Villains, Victims, and Verstehen
I studied drama as an undergraduate, and in one class I remember learning about playing villains. No one sees him or herself as a villain, we learned, and the person portraying such a character should figure out their motivation. Does the character feel like they have been wronged and are thus justified in seeking revenge? Do they feel passionate about a cause that the other characters view differently? Every character—and most people—views themselves as good, maybe even heroic sometimes, and this is no different for roles that appear to be obvious villains.
Likewise, social scientists are very interested in learning more about people’s perceptions of the world around them. Max Weber, one of the key thinkers in sociology, noted the importance of verstehen, or understanding the people we study.
But most of the time, we are studying people who are not necessarily villains or victims. Ordinary people might not be characters in a blockbuster action-adventure or drama, but are also important to understand. (I find everyday people more interesting, thus my switch from drama to sociology!) Social scientists aren’t just interested in what people do, as we might be when watching a movie or a play, but in how they make sense of the world. The back-story that actors figure out in their minds becomes the front story for social scientists.
In today’s polarized political climate, focusing on verstehen is not just important for social scientists, but the public more generally.
Just as a villain in a novel might view the heroine as the real villain, understanding people’s differing worldviews might help explain why one person’s hero is another person’s villain. Different racial/ethnic groups might see themselves as the victims of persecution, or fail to see how another group experiences unequal access to resources that they feel they are lacking.
Of course social scientists are interested in more than people’s opinions about the world around them; we also study objectively defined facts. Yes, the idea of facts and truth (or multiple truths) can lead to philosophical debates, but there are some things that are not just a matter of perception. Even if I feel 25, and others believe me if I tell them I am 25, my birth certificate indicates that I am most certainly not 25 years old.
The gap between perception and identifiable facts is also something that social scientists take interest in. What might motivate someone to deny the veracity of a particular set of facts? How might their experiences, social setting, and position within the broader society lead them to a particular viewpoint? Why might people observe the same event and have very different interpretations of that event?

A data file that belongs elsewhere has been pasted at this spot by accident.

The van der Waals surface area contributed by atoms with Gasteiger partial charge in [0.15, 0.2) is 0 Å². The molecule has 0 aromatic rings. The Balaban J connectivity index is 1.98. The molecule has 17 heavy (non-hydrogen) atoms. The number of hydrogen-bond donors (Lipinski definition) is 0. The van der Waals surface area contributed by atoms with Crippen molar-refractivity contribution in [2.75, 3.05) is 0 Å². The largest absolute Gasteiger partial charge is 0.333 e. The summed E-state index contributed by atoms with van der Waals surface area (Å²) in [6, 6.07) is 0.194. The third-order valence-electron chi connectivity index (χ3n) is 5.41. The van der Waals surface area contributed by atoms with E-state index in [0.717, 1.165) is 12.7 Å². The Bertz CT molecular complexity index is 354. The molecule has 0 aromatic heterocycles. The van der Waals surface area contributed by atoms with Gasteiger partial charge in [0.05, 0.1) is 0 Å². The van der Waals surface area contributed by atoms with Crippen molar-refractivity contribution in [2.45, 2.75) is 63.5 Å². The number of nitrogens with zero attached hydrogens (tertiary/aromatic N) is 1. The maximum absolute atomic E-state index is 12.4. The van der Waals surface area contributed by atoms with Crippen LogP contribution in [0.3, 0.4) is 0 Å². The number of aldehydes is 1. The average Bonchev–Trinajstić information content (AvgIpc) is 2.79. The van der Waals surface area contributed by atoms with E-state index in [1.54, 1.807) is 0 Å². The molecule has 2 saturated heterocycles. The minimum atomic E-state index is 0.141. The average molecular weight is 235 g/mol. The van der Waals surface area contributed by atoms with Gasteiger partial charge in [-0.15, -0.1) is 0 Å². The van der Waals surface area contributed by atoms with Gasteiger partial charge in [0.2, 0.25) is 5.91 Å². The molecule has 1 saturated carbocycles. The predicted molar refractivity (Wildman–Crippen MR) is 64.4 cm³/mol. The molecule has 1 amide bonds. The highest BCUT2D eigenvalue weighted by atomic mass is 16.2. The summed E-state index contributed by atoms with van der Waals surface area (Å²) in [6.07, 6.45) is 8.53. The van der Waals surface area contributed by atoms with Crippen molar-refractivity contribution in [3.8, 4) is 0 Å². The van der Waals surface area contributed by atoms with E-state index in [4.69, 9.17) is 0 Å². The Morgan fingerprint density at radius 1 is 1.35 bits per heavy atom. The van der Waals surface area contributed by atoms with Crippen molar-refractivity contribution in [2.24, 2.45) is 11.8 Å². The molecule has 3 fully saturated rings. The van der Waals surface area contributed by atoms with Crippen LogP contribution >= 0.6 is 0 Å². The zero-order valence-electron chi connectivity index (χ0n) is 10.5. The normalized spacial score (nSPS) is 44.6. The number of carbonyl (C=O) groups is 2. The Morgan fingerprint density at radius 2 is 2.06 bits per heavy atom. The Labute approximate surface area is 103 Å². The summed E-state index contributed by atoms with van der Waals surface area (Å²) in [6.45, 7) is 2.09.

Recently, sociologists have studied the perspectives of people living in rural and some suburban areas to better understand the political divide between many of them and many of those living in urban areas. Arlie Hochschild’s research for her book, Strangers in their Own Land, draws on Weber’s concept of verstehen. To better understand the perspectives of people who support the Tea Party movement, she spent five years talking with people whose world views are quite different from her own. In so doing, she lets the reader into their homes (as they often did for her), to better understand how they came to support particular political perspectives and reject others.
Sociologist Robert Wuthnow has written many books on religious life and rural America; he conducted a similar study for his book The Left Behind: Decline and Rage in Rural America, where he interviewed hundreds of people to understand the anger and mistrust many feel towards the federal government.
The point of research like that undertaken by Hochschild and Wuthnow is not to convince the reader that their informants are right or wrong, only to better understand how they make sense of the world. Social media has made it easy to take sides, get angry, argue, and insult people with whom we disagree. Both of these books were published at a time when we could use a little more verstehen.
Verstehen helps us see others with very different life experiences and perspectives as more complex than just the dehumanizing labels that get placed on people with whom we disagree. Understanding others’ points of view makes it more difficult to see people with different viewpoints as villains.